By Elena Shore and Donal Brown
PACIFIC NEWS SERVICE
LOS ANGELES Black and Latino media are training the spotlight on the state of relations between blacks and Latinos in this increasingly Hispanic city, in an effort to diffuse sensationalism in the coverage of thorny problems between the two communities.
It has been a bumpy ride for race relations in recent months. Last April, fights broke out between more than 100 black and Latino students at Jefferson High School in South Central Los Angeles, the latest in a series of brawls that took place in schools in the area, including the Crenshaw, Manual Arts and Jordan high schools.
In July, African American victims of a spate of freeway shootings identified their assailants as Latinos, prompting rumors that Latino gang members were targeting blacks at random. “Whether or not that’s true and I don’t think it is it speaks to relations between blacks and Latinos in the inner city,” says Andre Herndon, editor of The Wave Newspapers.
In the Aug. 10 edition of La Opinión, Eileen Truax reported an incident in which an African American bus driver ordered all Hispanic passengers off her bus. The driver thought they were saying offensive things about her in Spanish.
“Latino immigrants became easy targets in the streets of South Los Angeles,” explains Randy Jurado Ertll about the neighborhood where he grew up, in the May 19 edition of Eastern Group Publications.
Latinos and other immigrants have displaced residents from traditionally black neighborhoods like Watts and South Central Los Angeles, where Latinos now make up the majority, notes Jorge Luis Macías in the Aug. 2 edition of La Opinión.
But Ertll adds, “it was a taboo to mention the rising tension between these two communities. Now, we see the negative results of ignoring and remaining silent. African American and Latino students are now physically hurting each other at a larger scale and we must now confront and resolve these tensions.”
However, attempts to portray a general animosity between the two groups are “a lot of nonsense,” says Bernard Lloyd of the L.A. Sentinel, adding that much of the violence comes not from ordinary working people but from gangs who are trying to defend their territory.
“The tensions are on the street level, among young people,” says Herndon. “But on a political level, blacks and Latinos are reaching out to one another because they understand that they need each other.”
Reverend Al Sharpton of New York City’s National Action Network and Christine Chávez of the United Farm Workers on Aug. 1 unveiled the Latino & African American Leadership Alliance, a “historic” coalition that aims to diminish racial tensions.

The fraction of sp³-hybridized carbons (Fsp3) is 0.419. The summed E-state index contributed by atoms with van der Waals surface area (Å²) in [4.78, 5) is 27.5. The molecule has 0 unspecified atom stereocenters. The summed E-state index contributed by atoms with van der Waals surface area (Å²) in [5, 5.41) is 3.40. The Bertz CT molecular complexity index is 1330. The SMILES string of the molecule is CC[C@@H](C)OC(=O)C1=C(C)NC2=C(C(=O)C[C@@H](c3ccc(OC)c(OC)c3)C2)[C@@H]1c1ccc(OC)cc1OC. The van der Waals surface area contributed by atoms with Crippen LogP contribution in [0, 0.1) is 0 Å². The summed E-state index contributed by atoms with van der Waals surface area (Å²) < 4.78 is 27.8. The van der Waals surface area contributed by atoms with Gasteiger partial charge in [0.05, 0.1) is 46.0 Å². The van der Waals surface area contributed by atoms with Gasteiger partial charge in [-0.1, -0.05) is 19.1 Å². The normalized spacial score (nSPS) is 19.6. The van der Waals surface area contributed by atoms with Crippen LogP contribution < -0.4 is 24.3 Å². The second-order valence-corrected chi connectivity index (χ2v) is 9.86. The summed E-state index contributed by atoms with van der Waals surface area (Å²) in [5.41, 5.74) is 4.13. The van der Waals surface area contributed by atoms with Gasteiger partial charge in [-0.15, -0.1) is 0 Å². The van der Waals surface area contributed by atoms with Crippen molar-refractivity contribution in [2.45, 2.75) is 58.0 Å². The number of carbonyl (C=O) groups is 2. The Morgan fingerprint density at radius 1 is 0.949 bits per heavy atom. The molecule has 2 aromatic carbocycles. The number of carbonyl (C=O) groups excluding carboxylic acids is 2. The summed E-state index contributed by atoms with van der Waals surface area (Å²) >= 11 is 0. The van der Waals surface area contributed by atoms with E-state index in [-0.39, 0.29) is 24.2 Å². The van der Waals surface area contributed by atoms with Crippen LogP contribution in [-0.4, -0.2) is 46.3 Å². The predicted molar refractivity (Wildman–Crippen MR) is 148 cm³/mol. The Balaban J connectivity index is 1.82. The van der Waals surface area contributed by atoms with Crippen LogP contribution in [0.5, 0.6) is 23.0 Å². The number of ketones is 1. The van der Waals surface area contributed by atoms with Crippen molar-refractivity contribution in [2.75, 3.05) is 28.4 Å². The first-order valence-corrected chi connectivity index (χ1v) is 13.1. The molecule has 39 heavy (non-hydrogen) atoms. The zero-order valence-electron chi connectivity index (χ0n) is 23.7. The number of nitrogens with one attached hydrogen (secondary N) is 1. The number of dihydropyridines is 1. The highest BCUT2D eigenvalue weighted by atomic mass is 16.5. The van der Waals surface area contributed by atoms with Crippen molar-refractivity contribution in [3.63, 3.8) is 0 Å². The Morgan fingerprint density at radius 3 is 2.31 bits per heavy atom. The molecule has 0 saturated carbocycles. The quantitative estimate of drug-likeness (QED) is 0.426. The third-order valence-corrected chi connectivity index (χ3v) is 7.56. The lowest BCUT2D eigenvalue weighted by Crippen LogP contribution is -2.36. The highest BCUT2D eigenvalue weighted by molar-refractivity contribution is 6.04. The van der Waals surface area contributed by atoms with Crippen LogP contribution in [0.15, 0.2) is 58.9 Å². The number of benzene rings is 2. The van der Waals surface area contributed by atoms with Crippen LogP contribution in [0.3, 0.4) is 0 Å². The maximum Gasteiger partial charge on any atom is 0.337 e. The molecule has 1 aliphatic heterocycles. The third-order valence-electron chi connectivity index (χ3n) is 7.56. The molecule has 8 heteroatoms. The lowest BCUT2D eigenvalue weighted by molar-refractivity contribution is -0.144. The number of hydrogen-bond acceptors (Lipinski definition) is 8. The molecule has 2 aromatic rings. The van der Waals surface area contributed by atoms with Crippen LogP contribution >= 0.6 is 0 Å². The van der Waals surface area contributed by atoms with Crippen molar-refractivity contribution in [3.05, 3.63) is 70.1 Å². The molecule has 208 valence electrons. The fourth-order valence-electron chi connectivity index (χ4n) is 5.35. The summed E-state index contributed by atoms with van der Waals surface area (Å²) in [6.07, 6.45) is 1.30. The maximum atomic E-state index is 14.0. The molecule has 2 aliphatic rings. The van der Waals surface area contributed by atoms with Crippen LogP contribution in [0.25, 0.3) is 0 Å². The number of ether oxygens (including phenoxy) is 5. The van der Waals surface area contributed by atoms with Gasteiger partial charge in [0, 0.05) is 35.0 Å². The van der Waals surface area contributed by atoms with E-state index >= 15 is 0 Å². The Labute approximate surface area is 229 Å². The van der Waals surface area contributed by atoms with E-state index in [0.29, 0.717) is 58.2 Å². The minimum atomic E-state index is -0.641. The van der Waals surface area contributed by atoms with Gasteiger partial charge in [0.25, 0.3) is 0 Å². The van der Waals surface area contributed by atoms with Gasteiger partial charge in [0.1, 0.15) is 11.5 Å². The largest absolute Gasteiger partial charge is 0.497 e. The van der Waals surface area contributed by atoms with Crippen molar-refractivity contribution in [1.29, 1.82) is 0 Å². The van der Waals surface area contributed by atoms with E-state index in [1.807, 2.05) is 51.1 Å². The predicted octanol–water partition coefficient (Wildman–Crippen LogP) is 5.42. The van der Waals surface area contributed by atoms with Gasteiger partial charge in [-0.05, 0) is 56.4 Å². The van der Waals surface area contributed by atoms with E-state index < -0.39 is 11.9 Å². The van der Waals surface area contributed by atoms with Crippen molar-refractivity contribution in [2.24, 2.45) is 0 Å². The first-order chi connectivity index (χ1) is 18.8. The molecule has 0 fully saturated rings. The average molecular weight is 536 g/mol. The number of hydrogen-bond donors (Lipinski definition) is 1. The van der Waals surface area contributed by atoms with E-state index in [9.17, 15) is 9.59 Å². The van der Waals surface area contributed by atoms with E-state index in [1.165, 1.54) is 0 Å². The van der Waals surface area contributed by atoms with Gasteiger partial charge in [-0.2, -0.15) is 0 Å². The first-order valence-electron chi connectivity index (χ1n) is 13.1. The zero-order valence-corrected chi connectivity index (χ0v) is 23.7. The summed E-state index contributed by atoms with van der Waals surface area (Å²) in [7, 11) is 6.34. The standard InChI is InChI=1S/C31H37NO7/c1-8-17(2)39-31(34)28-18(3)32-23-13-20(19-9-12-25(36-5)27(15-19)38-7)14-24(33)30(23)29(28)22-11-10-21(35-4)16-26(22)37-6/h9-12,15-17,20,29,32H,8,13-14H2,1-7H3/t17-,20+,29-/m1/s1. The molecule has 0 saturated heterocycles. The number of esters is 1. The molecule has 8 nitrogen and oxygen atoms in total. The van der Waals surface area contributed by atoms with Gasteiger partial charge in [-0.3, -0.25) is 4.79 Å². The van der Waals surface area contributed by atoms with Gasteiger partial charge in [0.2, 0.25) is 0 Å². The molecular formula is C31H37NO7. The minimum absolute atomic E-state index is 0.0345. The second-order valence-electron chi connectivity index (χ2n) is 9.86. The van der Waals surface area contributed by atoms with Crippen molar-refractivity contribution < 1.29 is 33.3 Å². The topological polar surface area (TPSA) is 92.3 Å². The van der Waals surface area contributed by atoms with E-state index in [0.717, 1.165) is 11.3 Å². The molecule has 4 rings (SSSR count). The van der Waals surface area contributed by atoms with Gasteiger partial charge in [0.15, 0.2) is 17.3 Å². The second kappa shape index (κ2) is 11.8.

The Wave Newspapers report that Latinos and blacks have found common ground on three incidents: the police shooting of 13-year-old Devin Brown, who was driving a stolen car; the police shooting of 19-month-old Suzie Marie Peña in a standoff with her father; the beating of Stanley Miller, who was suspected of stealing a car June 2004 in Compton.
Kevin Herrera of the Wave reported that during a Days of Dialogue session with the Los Angeles Police Department in Watts, residents felt that “the LAPD is still operating like an occupying force that devalues black and Latino lives.”
In a July 15 story headlined “Are L.A. Freeway Shootings Racially Motivated?”, Betty Pleasant, also of the Wave, points out that while African American victims of the freeway shootings described their assailants as “bald Latino men,” Latino-on-black crimes accounted for only six percent of reported incidents in South Los Angeles. While this was up slightly, most of the cases involved black-on-black violence.
“The nightly news wants to show a black-Latino race riot,” says Herndon. “We are less interested in sensationalizing it than in trying to find ways to unify the community because they live together.”
There has been a history of African American-Hispanic unity in Los Angeles. In the early 1990s, the two groups formed a bus riders union that brought vastly improved bus service at cheaper rates for citizens from poor communities.
Earlier this year, Hispanic and African American leaders joined with the American Association of Retired Persons (AARP) to fight President George W. Bush’s proposal for reforming Social Security.
Black voters’ support of Antonio Villaraigosa in the May, 2005 election helped him to become the first Latino mayor of the city since 1872.
Some, however, see a black-Latino political alliance as a threat. Conservative talk shows on local radio stations like KFI and KABC “are constantly looking at how Latinos are taking jobs away from blacks,” observes Eastern Group Publications editor Gloria Alvarez.
“They’re Trying to Divide Latinos and African Americans,” reads the Aug. 15 headline of a La Opinión article by Jaime E. Olivares, who reports that a forum intended to bring black and Latino leaders together was “unexpectedly invaded by members of the Minutemen and turned into a raucous expression of hate against immigrants.”
“It is very likely that invasions like this are going to happen again in South Central Los Angeles, where Latinos and African Americans are looking for ways to unite to work for common goals,” he writes.
“We only hope that Latinos and African Americans don’t let themselves be manipulated by the racist rhetoric carefully disguised as a patriotic campaign against documented or undocumented immigrants,” he adds.